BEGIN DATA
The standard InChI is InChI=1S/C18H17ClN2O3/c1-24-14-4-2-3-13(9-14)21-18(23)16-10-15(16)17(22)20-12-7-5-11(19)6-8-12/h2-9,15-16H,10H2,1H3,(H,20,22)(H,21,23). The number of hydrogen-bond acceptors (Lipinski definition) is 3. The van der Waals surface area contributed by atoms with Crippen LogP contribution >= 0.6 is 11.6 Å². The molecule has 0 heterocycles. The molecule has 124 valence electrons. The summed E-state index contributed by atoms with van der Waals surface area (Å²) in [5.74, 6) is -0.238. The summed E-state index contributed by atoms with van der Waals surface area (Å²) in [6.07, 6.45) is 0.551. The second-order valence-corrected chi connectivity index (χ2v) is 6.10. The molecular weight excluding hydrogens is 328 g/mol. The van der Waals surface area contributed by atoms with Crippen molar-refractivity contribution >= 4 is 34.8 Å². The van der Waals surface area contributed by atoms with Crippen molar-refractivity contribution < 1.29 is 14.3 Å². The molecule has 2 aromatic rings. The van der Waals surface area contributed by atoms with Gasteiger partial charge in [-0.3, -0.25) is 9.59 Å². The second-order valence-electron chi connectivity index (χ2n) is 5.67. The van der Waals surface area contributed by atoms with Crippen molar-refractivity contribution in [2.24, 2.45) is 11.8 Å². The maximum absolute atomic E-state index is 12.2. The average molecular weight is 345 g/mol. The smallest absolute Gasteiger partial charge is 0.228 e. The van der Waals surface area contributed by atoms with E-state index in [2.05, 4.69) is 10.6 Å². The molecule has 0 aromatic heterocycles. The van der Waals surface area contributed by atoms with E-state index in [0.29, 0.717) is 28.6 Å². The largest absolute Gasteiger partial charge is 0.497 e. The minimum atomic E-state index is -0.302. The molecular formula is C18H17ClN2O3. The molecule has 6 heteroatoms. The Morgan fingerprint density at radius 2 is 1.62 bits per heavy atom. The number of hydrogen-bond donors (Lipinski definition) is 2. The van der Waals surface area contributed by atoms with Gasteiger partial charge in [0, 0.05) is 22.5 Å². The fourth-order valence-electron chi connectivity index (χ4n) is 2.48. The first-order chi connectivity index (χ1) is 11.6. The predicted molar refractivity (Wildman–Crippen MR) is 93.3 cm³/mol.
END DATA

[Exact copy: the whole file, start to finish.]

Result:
The standard InChI is InChI=1S/C18H17ClN2O3/c1-24-14-4-2-3-13(9-14)21-18(23)16-10-15(16)17(22)20-12-7-5-11(19)6-8-12/h2-9,15-16H,10H2,1H3,(H,20,22)(H,21,23). The number of hydrogen-bond acceptors (Lipinski definition) is 3. The van der Waals surface area contributed by atoms with Crippen LogP contribution >= 0.6 is 11.6 Å². The molecule has 0 heterocycles. The molecule has 124 valence electrons. The summed E-state index contributed by atoms with van der Waals surface area (Å²) in [5.74, 6) is -0.238. The summed E-state index contributed by atoms with van der Waals surface area (Å²) in [6.07, 6.45) is 0.551. The second-order valence-corrected chi connectivity index (χ2v) is 6.10. The molecular weight excluding hydrogens is 328 g/mol. The van der Waals surface area contributed by atoms with Crippen molar-refractivity contribution >= 4 is 34.8 Å². The van der Waals surface area contributed by atoms with Crippen molar-refractivity contribution < 1.29 is 14.3 Å². The molecule has 2 aromatic rings. The van der Waals surface area contributed by atoms with Gasteiger partial charge in [-0.3, -0.25) is 9.59 Å². The second-order valence-electron chi connectivity index (χ2n) is 5.67. The van der Waals surface area contributed by atoms with Crippen molar-refractivity contribution in [2.24, 2.45) is 11.8 Å². The maximum absolute atomic E-state index is 12.2. The average molecular weight is 345 g/mol. The smallest absolute Gasteiger partial charge is 0.228 e. The van der Waals surface area contributed by atoms with E-state index in [2.05, 4.69) is 10.6 Å². The molecule has 0 aromatic heterocycles. The van der Waals surface area contributed by atoms with E-state index in [0.29, 0.717) is 28.6 Å². The largest absolute Gasteiger partial charge is 0.497 e. The minimum atomic E-state index is -0.302. The molecular formula is C18H17ClN2O3. The molecule has 6 heteroatoms. The Morgan fingerprint density at radius 2 is 1.62 bits per heavy atom. The number of hydrogen-bond donors (Lipinski definition) is 2. The van der Waals surface area contributed by atoms with Gasteiger partial charge in [0, 0.05) is 22.5 Å². The fourth-order valence-electron chi connectivity index (χ4n) is 2.48. The first-order chi connectivity index (χ1) is 11.6. The predicted molar refractivity (Wildman–Crippen MR) is 93.3 cm³/mol.